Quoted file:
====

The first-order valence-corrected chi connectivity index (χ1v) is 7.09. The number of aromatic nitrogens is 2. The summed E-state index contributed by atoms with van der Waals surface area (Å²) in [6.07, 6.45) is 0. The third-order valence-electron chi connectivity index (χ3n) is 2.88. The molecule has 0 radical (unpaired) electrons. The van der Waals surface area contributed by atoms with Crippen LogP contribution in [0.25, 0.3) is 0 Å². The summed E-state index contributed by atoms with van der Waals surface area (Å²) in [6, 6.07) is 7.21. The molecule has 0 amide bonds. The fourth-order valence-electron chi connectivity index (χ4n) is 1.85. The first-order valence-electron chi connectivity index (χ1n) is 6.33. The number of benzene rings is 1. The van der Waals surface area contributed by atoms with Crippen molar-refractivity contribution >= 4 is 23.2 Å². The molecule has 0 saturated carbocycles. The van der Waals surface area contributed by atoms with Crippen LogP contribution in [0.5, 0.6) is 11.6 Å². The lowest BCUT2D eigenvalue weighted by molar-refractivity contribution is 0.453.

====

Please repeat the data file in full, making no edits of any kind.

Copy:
The first-order valence-corrected chi connectivity index (χ1v) is 7.09. The number of aromatic nitrogens is 2. The summed E-state index contributed by atoms with van der Waals surface area (Å²) in [6.07, 6.45) is 0. The third-order valence-electron chi connectivity index (χ3n) is 2.88. The molecule has 0 radical (unpaired) electrons. The van der Waals surface area contributed by atoms with Crippen LogP contribution in [0.25, 0.3) is 0 Å². The summed E-state index contributed by atoms with van der Waals surface area (Å²) in [6, 6.07) is 7.21. The molecule has 0 amide bonds. The fourth-order valence-electron chi connectivity index (χ4n) is 1.85. The first-order valence-electron chi connectivity index (χ1n) is 6.33. The number of benzene rings is 1. The van der Waals surface area contributed by atoms with Crippen molar-refractivity contribution >= 4 is 23.2 Å². The molecule has 0 saturated carbocycles. The van der Waals surface area contributed by atoms with Crippen LogP contribution in [0.5, 0.6) is 11.6 Å². The lowest BCUT2D eigenvalue weighted by molar-refractivity contribution is 0.453.